My mother taught me how to travel smart at a young age. I’m not sure she set out to do that, but she grew up in Halifax, Nova Scotia and when summer rolled around, she’d long to visit her family and friends there. She and my reluctant father would wake us up before dawn, pack us into the car with egg salad sandwiches, TAB, Auto Bingo cards, and maps. Back then that was all we needed to get from the Jersey Shore to Canada. I few (long) days later, we’d magically appear on the wraparound porch of Uncle Everett’s enormous house on Poplar St. We’d spend the next few weeks climbing boulders on the shores of St. Margaret’s Bay, visiting Cousin Stan the lighthouse keeper, sailing around Halifax Harbor in the Scotch Mist, and swimming in the frigid water until our lips turned blue. Good times.
I remember one summer my father decided that he’d rather work double overtime than spend two weeks with his in-laws. I was 10 years old and that was the summer I learned to read maps. I thought it was a cinch, my mother thought I was a genius. Her bragging was beyond embarrassing but she and her sister-in-law had quite the rivalry as to whose kids were the brightest and when Marie saw an opportunity to score, she ran with it. While I don’t think map reading is a skill that necessarily qualifies one as “genius”, I do have exceptional long distance vision as anyone who’s ever road-tripped with me can attest. The combined talents of reading-a-road-sign-from-a-mile-away while reading-a-map meant I rode shotgun. My brother was relegated to the back seat, left to whine “Are we there yet?” and announce silos, railroad crossings, or whatever he needed to spot first so he could win at Auto Bingo.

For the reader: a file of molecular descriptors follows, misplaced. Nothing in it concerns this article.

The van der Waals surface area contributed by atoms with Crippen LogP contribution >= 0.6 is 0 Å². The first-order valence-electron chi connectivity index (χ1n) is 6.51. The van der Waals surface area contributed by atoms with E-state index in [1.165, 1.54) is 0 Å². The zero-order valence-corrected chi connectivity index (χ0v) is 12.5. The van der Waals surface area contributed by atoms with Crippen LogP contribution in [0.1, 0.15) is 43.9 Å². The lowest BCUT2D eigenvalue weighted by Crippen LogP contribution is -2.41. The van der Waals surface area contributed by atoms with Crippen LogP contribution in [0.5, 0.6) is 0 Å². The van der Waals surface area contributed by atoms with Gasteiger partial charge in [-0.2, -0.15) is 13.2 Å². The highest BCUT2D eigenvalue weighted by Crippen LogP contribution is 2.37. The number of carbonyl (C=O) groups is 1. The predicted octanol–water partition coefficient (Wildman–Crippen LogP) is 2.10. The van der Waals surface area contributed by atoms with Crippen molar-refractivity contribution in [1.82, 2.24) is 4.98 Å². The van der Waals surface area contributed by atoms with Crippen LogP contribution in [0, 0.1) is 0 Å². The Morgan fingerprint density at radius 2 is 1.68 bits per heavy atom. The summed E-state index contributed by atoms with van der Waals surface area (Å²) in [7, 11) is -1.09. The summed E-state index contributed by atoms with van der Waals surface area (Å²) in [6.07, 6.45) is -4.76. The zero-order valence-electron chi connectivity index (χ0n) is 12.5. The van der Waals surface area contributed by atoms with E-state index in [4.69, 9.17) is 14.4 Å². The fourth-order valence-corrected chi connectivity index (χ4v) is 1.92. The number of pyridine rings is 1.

I’ve embraced the navigation technology that’s evolved since those good old days…Rand McNally’s Road Atlas, The Thomas Guide, Hertz Never Lost, a myriad of GPS devices suction cupped to my dashboard, and iPhone apps that make my travels so much easier, that is, until they suck the life out of the battery, leaving me lost in a strange land. I admit I’ve lectured anyone under the age of 30 who’ll listen, “when I was your age…we had two choices: we read a map or we asked for directions!” I still think map reading is a good life skill. In fact, I think it every time I find myself swearing at my dead iPhone, wishing I’d packed a map.